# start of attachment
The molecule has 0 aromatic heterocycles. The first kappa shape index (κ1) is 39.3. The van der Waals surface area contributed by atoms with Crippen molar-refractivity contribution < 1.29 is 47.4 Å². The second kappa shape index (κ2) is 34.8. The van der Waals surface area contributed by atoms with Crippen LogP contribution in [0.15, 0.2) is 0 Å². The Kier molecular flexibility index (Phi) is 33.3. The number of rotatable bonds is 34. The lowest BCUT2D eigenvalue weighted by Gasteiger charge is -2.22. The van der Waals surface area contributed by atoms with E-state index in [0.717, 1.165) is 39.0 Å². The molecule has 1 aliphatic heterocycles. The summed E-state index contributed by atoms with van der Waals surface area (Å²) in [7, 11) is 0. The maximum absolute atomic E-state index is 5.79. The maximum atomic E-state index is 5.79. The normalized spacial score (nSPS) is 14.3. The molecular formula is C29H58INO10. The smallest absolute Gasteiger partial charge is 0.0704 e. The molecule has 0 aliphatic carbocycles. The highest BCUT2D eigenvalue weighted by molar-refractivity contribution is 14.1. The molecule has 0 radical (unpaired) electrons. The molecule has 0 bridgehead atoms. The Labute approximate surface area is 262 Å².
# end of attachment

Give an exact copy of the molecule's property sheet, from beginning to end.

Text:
The molecule has 0 aromatic heterocycles. The first kappa shape index (κ1) is 39.3. The van der Waals surface area contributed by atoms with Crippen molar-refractivity contribution < 1.29 is 47.4 Å². The second kappa shape index (κ2) is 34.8. The van der Waals surface area contributed by atoms with Crippen LogP contribution in [0.15, 0.2) is 0 Å². The Kier molecular flexibility index (Phi) is 33.3. The number of rotatable bonds is 34. The lowest BCUT2D eigenvalue weighted by Gasteiger charge is -2.22. The van der Waals surface area contributed by atoms with E-state index in [0.717, 1.165) is 39.0 Å². The molecule has 1 aliphatic heterocycles. The summed E-state index contributed by atoms with van der Waals surface area (Å²) in [7, 11) is 0. The maximum absolute atomic E-state index is 5.79. The maximum atomic E-state index is 5.79. The normalized spacial score (nSPS) is 14.3. The molecular formula is C29H58INO10. The smallest absolute Gasteiger partial charge is 0.0704 e. The molecule has 0 aliphatic carbocycles. The highest BCUT2D eigenvalue weighted by molar-refractivity contribution is 14.1. The molecule has 0 radical (unpaired) electrons. The molecule has 0 bridgehead atoms. The Labute approximate surface area is 262 Å².